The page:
Also of no surprise, he was arrested for allegedly committing more crimes.  Wright apparently didn’t read the chapter on stealing vehicles and how trying to escape the police after smashing into other cars — thereby disabling your vehicle — and then trying to run away on foot is a lose-lose situation.

He proved that chapter correct on Saturday morning when he did all of the above for a vaunted criminal’s trifecta.

Perhaps things would have gone better for Wright had he associated with different people. He could have joined the Kiwanis or the Lion’s Club or maybe Rotary.

Instead he chose the Sureños — an organization really not known for civic-minded projects like cleaning up parks or giving food to the needy.  Instead, this group — very well established in prisons — excels at distributing drugs and murdering people.

Apparently Wright has an accurate nickname, according to the U.S. Marshal’s Service.  He’s known as “Dopie.”

The U.S. Marshal’s Service said everyone should “rest easy” now that Dopie is back in his home environment.

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Driver, Perhaps With No Functioning Brain, Arrested After Attempting to Elude Troopers In Stolen Vehicle

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If there is a criminal’s handbook, you would think it would explain that trying to elude the Wyoming Highway Patrol on a remote stretch of interstate highway in Wyoming that has few exits (all of which pretty much lead to nowhere) has a success rate of basically zero.

Rapid City, South Dakota, resident Tinan Sky Trudell apparently skipped that chapter (if the handbook exists) and is now in custody following a pursuit that took place on I-25 Tuesday morning.

Turns out a trooper identified a stolen vehicle traveling on the interstate and attempted to pull the car over.

The driver of the 2017 Hyundai Veloster apparently did not agree to be pulled over and instead gunned the car, thinking she could outrun the Wyoming Highway Patrol despite being on a road with very few options.

While we have never heard of a Hyundai Veloster before, it became apparent after one quick Google search that it would not fare well in an off-roading situation.

The driver was south of Wheatland (and heading south) meaning there were only a handful of exits in the 70 miles to Cheyenne thereby making the prospects for escape likely dim — unless the vehicle could sprout wings.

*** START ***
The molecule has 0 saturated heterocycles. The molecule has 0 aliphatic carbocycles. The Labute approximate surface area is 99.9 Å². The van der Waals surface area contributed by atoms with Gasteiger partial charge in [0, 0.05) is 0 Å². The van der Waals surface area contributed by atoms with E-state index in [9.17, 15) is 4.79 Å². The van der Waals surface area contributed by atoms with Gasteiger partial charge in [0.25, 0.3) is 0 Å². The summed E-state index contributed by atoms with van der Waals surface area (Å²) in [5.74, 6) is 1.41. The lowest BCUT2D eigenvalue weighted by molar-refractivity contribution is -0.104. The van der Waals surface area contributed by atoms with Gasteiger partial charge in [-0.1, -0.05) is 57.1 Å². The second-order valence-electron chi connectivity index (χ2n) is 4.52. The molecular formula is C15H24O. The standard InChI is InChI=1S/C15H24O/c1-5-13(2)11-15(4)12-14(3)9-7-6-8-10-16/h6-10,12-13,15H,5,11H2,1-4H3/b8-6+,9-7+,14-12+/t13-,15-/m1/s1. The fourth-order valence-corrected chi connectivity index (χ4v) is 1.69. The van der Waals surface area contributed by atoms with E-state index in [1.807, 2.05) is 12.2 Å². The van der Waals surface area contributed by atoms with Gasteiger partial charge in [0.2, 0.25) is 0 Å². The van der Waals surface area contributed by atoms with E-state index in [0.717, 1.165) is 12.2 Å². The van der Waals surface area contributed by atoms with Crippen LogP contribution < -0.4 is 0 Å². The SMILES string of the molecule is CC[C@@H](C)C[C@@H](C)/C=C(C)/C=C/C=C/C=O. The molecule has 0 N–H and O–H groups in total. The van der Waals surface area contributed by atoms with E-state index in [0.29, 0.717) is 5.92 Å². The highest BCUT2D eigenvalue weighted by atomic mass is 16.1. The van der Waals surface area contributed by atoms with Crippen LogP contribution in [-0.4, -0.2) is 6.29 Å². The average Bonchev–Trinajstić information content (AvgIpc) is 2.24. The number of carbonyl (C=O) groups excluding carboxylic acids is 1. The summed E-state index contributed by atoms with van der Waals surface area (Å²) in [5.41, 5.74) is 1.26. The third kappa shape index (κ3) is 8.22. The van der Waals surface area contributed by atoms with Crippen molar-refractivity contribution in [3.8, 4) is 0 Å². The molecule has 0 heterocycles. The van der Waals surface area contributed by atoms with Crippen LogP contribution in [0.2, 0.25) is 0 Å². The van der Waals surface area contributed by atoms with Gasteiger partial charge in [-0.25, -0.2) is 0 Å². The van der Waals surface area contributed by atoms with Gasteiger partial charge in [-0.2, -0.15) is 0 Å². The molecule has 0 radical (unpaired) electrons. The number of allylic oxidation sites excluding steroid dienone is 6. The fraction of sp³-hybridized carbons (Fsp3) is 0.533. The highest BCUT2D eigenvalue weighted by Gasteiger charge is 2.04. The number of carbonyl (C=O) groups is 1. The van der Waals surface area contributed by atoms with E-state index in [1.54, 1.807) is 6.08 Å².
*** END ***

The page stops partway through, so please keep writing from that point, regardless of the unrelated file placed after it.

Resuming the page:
We again resorted to Google and found out that on-demand wings were not an option in a 2017 Hyundai Veloster.

How did it play out?

Like they all do. The Highway Patrol deployed spike strips. The car’s tires deflated. The driver, apparently thinking there was still a way out, kept going on the vehicle’s rims.

The trooper attempted a Tactical Vehicle Intervention (TVI) maneuver and the stolen vehicle came to a stop.

At which point the driver apparently gave up.

Now Trudell faces a laundry list of charges including: possession of a controlled substance (shocker), possession of a stolen vehicle, fleeing to elude, reckless driving, speeding, and other traffic-related offenses.

Note: All suspects are presumed innocent until proved guilty.

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Man Charged With Transporting Meth After Being Pulled Over For Going 92MPH

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6864

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If there is a criminal’s handbook, you would think there would be a section that explained if you are transporting meth across Wyoming, it would be advisable not to drive 92 mph while smoking marijuana.

Because if you do that, you might as well install neon lights on the outside of your car spelling out “I’m an idiot”.

Dickinson, North Dakota, resident Jerry Dawson apparently skipped that chapter (if the handbook exists) because he and his passenger Bobby Dickerson of Bakersfield, California, were pulled over on Oct. 13 for allegedly doing exactly that.

Dickerson drew more attention to himself by by attempting to run away (allegedly) from the troopers once they were pulled over.

The problem there is they were 23 miles outside of Gillette. So there really wasn’t anywhere to run away to. And, no surprise to anyone, he was apprehended in a nearby field.

What tipped the Highway Patrol off? Outside of going 22 mph over the speed limit, the troopers allegedly saw a marijuana bud on the passenger seat and could smell the odor of burnt marijuana.

“This prompted a search of the car.  In the trunk of the Chrysler, troopers located approximately 2 pounds of methamphetamine,” the Highway Patrol reported.

Dawson and Dickerson have been charged with misdemeanor possession of a controlled substance, felony possession of a controlled substance, and felony possession with intent to deliver.

No word if Dickerson was also charged with attempting to flee from an officer.

The methamphetamine is believed to have originated out of Las Vegas, Nevada, with a final destination of North Dakota. 

Note: All suspects are presumed innocent until proved guilty.